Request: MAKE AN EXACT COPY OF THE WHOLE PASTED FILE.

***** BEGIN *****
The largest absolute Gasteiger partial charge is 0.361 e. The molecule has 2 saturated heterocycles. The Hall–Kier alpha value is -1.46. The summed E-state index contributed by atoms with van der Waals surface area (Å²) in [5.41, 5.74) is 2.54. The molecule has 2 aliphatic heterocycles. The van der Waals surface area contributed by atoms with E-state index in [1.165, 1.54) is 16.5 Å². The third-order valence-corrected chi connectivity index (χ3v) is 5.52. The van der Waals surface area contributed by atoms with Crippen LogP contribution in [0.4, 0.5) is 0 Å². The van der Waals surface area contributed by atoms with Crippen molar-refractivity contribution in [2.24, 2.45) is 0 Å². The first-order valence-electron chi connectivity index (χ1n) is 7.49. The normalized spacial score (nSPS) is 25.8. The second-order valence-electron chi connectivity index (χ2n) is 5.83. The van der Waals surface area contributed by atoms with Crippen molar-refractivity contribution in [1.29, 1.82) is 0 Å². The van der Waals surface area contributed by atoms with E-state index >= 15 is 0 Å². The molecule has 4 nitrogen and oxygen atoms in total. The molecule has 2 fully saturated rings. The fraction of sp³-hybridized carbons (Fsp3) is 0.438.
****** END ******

The largest absolute Gasteiger partial charge is 0.361 e. The molecule has 2 saturated heterocycles. The Hall–Kier alpha value is -1.46. The summed E-state index contributed by atoms with van der Waals surface area (Å²) in [5.41, 5.74) is 2.54. The molecule has 2 aliphatic heterocycles. The van der Waals surface area contributed by atoms with E-state index in [1.165, 1.54) is 16.5 Å². The third-order valence-corrected chi connectivity index (χ3v) is 5.52. The van der Waals surface area contributed by atoms with Crippen LogP contribution in [0.4, 0.5) is 0 Å². The van der Waals surface area contributed by atoms with Crippen molar-refractivity contribution in [2.24, 2.45) is 0 Å². The first-order valence-electron chi connectivity index (χ1n) is 7.49. The normalized spacial score (nSPS) is 25.8. The second-order valence-electron chi connectivity index (χ2n) is 5.83. The van der Waals surface area contributed by atoms with Crippen molar-refractivity contribution in [1.29, 1.82) is 0 Å². The van der Waals surface area contributed by atoms with E-state index >= 15 is 0 Å². The molecule has 4 nitrogen and oxygen atoms in total. The molecule has 2 fully saturated rings. The fraction of sp³-hybridized carbons (Fsp3) is 0.438.